The Olympics are coursing through my veins like a really serious (but really good) drug, which has kept me from doing a lot of things that I want to do - like writing for this Blog or playing poker (although I played a ring game for an hour tonight and won a little cash). Bear with me because all you might get for the next week is DVD listings and an occasional obituary. Oh and maybe another post or two about the Olympics. CBC is doing something that I'm not too sure I like. But that's a story for another time.
This week seems to be full of family sitcoms, with a couple of "only in Canada" sets for good measure. There's a couple of interesting items, not the least of which is season 1 of the new Doctor Who. There are also a couple of mysteries but you'll find that out in a minute. Finally I'd be remiss in not mentioning that the listing was compiled by TVShowson DVD.com.
The Andy Griffith Show: The Complete Fifth Season
- Even the worst of The Andy Griffith Show is better than the best of a lot of modern sitcoms, and no matter what some people say this was scarcely the worst season of The Andy Griffith Show. Sure it was the last season in Black & White, something that made the show seem somehow more accessible than it was when it was in colour, and sure it was the season in which Barney Fife (and Don Knotts) drifted slowly away, but still the elements that made it special remained. It was never cruel, never went for the cheap laugh, and worked as both a comedy and a story about a family. Great TV.
Ballykissangel: The Complete Series Four
- A well loved show which I don't think I've ever been able to see (the Detroit PBS station that we get here seems obsessed with Are You Being Served and Keeping Up Appearances virtually to the exclusion of anything else) so I can't tell you much about it beyond the fact that the fourth seasons saw major changes in the cast with Stephen Tompkison leaving the show to be replaced by Don Wycherley. The show was one of Colin Farrell's first major acting roles.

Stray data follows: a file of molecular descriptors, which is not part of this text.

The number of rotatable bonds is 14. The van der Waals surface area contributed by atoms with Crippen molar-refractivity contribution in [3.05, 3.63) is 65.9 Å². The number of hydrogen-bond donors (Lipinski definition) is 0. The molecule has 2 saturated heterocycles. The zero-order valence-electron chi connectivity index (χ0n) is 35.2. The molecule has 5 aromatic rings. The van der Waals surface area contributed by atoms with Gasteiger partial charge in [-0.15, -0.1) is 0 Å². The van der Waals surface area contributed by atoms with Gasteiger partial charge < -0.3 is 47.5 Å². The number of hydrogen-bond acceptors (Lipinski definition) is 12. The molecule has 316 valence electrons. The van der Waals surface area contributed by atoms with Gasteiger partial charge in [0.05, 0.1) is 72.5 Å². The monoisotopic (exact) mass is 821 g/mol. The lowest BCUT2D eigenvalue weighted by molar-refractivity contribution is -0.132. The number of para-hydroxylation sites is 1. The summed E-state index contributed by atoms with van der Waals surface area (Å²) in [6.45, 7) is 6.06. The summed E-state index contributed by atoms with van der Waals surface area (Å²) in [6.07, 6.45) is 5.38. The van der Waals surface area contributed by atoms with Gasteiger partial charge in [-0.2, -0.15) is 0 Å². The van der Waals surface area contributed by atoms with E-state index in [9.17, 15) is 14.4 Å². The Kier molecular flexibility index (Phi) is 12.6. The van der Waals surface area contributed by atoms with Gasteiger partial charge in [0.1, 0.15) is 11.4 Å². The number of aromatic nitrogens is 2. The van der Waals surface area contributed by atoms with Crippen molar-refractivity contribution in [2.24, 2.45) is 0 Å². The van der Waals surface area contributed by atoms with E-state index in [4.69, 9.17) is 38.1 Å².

Charles in Charge: The Complete First Season
- I remember the first season of Charles In Charge. That was when the show was a network series featuring "teen heart-throbs" Scott Baio and Willie Aames, with Julie Cobb and James Widdoes as the Pembrokes, who hired Charles to look after their kids. It was an innocuous enough little show, and I was neither surprised nor outraged when it was cancelled. Sitcoms are like streetcars; miss one and another one comes along pretty soon - although like streetcars there aren't nearly as many around as there used to be. Anyway no big deal. Imagine my surprise when I discovered that the show had actually lasted four more seasons, until 1990, in syndication. Of course I wasn't surprised - or enamoured fo the original - enough to actually watch the thing, but there you go. If you liked it a whole lot more than I ever did you might consider buying it but the truth is that there's so much stuff that's just plane better available.
Doctor Who (2005): The Complete First Series